It’s about having less stuff, having only things that bring you joy.

I approached this book with probably more than healthy skepticism. I always run into trouble with the word clutter. I get defensive and protective – that’s my important stuff, my important special stuff- and I need it, I need all of it, I need choices.

But do I? Do I need all of it? Do I even know? Have I truly looked closely enough or listened to myself and my things enough to know? Do I really understand what having it is costing? Because there is a cost – things have weight and shifting that weight around requires time and energy. And that’s what I do – I shift it around.

“Putting things away creates the illusion that the problem has been solved.”

I have all sorts of organizing schemes, I love the container store and ikea. I love them. I put it all away, make it lovely and it feels so good. For a while. Until everything I squirreled away starts to creep back out and I need to do it all again. It doesn’t really work or last because there is just too much. Too much that isn’t meaningful, too much I don’t truly love, more than what is essential. Slowly, it reemerges and I feel the weight of it.

At the center of Marie Kondo’s system for decluttering, for relieving yourself of “the burden of owning more than one needs” is this question:

Does this spark joy?

Look at everything (and she means everything) and ask yourself if it sparks joy. Her system for evaluating and what to do with the things you decide to keep gets detailed, really detailed (she almost lost me at sock folding) and there is an undeniable wisdom in the system, even the order she directs you to tackle things in makes perfect sense and sets you up to succeed. The goal is to create a lasting change, not a chore or exercise to be repeated at intervals – a system for assessing and dealing with possessions, keeping what you love, disposing of the rest and ultimately being surrounded by only what you love, what you choose.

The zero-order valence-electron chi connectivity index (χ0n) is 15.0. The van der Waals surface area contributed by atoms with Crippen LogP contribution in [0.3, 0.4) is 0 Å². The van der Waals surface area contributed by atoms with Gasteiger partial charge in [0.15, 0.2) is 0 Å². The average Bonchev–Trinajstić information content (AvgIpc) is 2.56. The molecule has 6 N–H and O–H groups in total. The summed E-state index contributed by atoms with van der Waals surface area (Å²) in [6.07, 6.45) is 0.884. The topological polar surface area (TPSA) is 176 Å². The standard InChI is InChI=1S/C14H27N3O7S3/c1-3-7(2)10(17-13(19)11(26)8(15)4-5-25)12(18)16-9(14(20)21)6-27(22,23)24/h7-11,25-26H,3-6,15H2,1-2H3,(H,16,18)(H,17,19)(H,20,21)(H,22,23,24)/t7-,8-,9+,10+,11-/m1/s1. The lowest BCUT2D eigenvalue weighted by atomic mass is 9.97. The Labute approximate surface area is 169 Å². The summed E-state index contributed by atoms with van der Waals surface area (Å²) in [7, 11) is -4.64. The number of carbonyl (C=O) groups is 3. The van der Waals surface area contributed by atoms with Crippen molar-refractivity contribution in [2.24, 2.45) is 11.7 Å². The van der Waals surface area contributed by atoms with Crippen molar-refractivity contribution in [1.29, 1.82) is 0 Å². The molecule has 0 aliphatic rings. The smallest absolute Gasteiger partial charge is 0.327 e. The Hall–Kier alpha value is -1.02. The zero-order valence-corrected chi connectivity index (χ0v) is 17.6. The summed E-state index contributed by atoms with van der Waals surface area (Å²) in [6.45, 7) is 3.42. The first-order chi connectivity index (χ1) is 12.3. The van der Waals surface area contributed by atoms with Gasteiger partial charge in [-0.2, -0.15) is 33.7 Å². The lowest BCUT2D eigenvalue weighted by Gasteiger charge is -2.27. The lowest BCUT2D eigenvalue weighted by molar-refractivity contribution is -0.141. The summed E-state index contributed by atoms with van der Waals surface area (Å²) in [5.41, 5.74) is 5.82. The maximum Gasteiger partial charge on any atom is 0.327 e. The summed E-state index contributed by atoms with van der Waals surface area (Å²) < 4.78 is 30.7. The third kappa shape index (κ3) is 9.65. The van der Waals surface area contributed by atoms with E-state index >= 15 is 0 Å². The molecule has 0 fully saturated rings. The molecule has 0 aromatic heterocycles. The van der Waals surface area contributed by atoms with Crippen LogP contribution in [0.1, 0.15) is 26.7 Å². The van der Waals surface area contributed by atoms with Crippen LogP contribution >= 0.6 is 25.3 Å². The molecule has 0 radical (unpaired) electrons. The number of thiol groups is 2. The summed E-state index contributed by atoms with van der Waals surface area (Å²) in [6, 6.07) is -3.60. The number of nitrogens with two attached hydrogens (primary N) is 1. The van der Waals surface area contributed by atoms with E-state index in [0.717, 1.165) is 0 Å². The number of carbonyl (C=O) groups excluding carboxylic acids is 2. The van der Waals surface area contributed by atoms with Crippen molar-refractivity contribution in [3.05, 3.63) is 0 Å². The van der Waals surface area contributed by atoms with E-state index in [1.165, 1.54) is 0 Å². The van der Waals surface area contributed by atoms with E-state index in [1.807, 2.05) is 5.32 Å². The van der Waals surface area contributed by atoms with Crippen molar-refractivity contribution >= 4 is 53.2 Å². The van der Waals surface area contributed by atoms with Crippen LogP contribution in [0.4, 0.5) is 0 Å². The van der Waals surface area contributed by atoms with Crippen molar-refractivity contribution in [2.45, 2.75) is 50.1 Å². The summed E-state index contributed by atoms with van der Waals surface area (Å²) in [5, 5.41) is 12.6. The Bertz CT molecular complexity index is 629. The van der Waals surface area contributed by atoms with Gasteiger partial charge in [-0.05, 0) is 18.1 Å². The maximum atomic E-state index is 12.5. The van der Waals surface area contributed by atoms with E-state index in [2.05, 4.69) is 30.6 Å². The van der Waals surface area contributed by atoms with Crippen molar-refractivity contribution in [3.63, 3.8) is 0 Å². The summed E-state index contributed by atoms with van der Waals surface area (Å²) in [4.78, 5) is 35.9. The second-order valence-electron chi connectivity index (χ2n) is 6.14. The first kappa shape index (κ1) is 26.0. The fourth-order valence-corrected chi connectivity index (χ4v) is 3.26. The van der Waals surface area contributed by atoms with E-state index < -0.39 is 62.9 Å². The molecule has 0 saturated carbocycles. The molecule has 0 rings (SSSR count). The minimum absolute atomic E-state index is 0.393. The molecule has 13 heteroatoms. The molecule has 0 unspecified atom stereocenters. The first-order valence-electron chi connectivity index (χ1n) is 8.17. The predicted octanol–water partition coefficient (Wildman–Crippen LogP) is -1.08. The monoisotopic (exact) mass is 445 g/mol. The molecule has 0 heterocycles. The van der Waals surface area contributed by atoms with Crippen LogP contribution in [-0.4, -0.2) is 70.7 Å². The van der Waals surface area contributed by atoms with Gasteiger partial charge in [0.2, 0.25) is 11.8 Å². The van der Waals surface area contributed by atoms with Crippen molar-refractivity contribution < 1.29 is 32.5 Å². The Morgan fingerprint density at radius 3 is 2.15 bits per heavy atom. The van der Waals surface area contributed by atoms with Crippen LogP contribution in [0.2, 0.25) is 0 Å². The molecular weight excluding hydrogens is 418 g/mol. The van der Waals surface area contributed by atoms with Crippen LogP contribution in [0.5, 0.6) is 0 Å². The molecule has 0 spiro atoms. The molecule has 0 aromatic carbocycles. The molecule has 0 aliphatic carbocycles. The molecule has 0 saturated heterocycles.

I have begun, as directed, with clothes.

Some sparked joy, that was the smallest pile, some did not. A lot sparked a desire to lose weight. The pile of “doesn’t fit but I love it” was depressing and motivating – lots of “goal pants”…….  And she talks about the pitfalls of “downgrading to loungewear” – it was like she was speaking directly to me – vast, VAST and cumbersome sections of my wardrobe were “paint clothes” and “things to wear around the house” – enough for a couple life times.

The book continues through each category of possessions – tackling them head on, anticipating where one might fail or waiver with remarkable insight.